Genetic Study of the Grape Reveals Weakness in Our Wine Supply

By Patrick Morgan | January 25, 2011 6:03 pm

Shrink a grape, and you get a raisin. Shrink the grape genetic tree, and you get a looming disaster for oenophiles. That’s according to scientists who discovered that our cultivated wine grapes are more closely related than previously thought.

Sean Myles, a researcher at Stanford University, created a gene chip for common grape cultivars using genomes from the Department of Agriculture. In his study, published in the Proceedings of the National Academy of Sciences, he reveals that 75 percent of our 583 kinds of cultivated grapes are either parents, children, or siblings of each other.

“Previously people thought there were several different families of grape,” Dr. Myles said. “Now we’ve found that all those families are interconnected and in essence there’s just one large family.” [New York Times]

In this grape-world equivalent of the Jerry Springer Show, wines like merlot, pinot noir, and chardonnay are all interrelated in one big incestuous mash-up. And it’s the cultivators who are partly to blame.

The reason is obvious in retrospect. Vines can be propagated by breaking off a shoot and sticking it in the ground, or onto existing rootstock. The method gives uniform crops, and most growers have evidently used it for thousands of years…. The result is that cultivated grapes remain closely related to wild grapes, apart from a few improvements in berry size and sugar content, and a bunch of new colors favored by plant breeders. [New York Times]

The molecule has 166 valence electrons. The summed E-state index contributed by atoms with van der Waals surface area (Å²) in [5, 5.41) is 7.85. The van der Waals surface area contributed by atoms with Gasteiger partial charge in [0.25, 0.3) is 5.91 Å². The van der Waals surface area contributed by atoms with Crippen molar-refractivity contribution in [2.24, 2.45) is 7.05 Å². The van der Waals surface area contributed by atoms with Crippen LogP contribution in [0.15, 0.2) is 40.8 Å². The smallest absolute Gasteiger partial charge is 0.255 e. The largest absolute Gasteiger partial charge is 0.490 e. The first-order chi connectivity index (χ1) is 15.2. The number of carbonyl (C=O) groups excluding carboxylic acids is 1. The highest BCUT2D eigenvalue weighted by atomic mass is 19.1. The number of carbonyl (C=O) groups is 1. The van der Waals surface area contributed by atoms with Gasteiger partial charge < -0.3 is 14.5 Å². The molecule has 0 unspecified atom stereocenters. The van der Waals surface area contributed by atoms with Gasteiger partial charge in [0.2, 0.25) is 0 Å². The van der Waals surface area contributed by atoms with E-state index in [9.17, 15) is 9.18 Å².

Another reason is that wine connoisseurs cherish their distinctive varieties, and wine flavors and carefully guarded varietal names change once you start crossbreeding grapes–something that’s traditionally been avoided. But the consequences of holding onto our pure-bred merlots and cabernet sauvignons is that it makes these varieties more susceptible to insect pests, resulting in a wino arms race, with vintners having to use evermore potent pesticides.

This situation cannot be sustained indefinitely, in Dr. Myles’s view. “Someday, regulatory agencies are going to say ‘No more,’ ” he said. “Europeans are gearing up for the day, which will come earlier there than in the U.S., for laws that reduce the amount of spray you can put on grapes.” [New York Times]

Before you start stockpiling wines for the future, you should note that there are a few paths wine growers can take, ranging from traditional interbreeding between pest-susceptible varieties and more robust ones to genetic modification.

M. Andrew Walker, an expert grape breeder at the University of California, Davis, said that there are “ample pest- and disease-resistance genes” in the grapevine genus, which has about 60 species, but few in Vitis vinifera, the particular species to which wine and table grapes belong. He agreed that it will be necessary to introduce many of these genes from other Vitis species into vinifera. “Consumers and wine promoters will have to move beyond dependence on traditional vinifera varieties,” Dr. Walker said. [New York Times]

And if you’re an entrepreneur, the future of wine looks even brighter.

This is good news for breeders seeking to develop cultivars that are resistant to disease, says Myles, as so few of the potential crosses have actually been made. [New Scientist]

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Image: flickr /wickenden

CATEGORIZED UNDER: Living World
  • http://discovermagazine.com Iain

    OOh! I can crossbreed wine grapes with those crappola grapes and just give it a chic name like LezPesticide and I’ll be riCH! No matter that it tastes like crappola.

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